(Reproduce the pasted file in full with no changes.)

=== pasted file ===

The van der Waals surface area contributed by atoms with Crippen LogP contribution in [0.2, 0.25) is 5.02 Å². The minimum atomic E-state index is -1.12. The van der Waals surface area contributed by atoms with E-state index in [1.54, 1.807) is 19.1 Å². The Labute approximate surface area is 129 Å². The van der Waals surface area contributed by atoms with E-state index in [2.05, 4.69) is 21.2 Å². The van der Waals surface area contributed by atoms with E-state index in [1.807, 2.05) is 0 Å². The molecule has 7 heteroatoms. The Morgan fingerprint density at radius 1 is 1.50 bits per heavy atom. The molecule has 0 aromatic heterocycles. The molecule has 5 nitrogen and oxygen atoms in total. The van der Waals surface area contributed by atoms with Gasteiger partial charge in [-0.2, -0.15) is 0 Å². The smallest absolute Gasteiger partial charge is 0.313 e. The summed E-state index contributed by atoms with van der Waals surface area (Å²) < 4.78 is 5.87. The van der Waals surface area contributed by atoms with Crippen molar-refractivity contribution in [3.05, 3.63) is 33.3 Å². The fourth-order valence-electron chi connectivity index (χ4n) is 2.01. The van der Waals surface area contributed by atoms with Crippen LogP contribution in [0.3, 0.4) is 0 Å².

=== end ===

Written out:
The van der Waals surface area contributed by atoms with Crippen LogP contribution in [0.2, 0.25) is 5.02 Å². The minimum atomic E-state index is -1.12. The van der Waals surface area contributed by atoms with E-state index in [1.54, 1.807) is 19.1 Å². The Labute approximate surface area is 129 Å². The van der Waals surface area contributed by atoms with E-state index in [2.05, 4.69) is 21.2 Å². The van der Waals surface area contributed by atoms with E-state index in [1.807, 2.05) is 0 Å². The molecule has 7 heteroatoms. The Morgan fingerprint density at radius 1 is 1.50 bits per heavy atom. The molecule has 0 aromatic heterocycles. The molecule has 5 nitrogen and oxygen atoms in total. The van der Waals surface area contributed by atoms with Gasteiger partial charge in [-0.2, -0.15) is 0 Å². The smallest absolute Gasteiger partial charge is 0.313 e. The summed E-state index contributed by atoms with van der Waals surface area (Å²) < 4.78 is 5.87. The van der Waals surface area contributed by atoms with Crippen molar-refractivity contribution in [3.05, 3.63) is 33.3 Å². The fourth-order valence-electron chi connectivity index (χ4n) is 2.01. The van der Waals surface area contributed by atoms with Crippen LogP contribution in [0.3, 0.4) is 0 Å².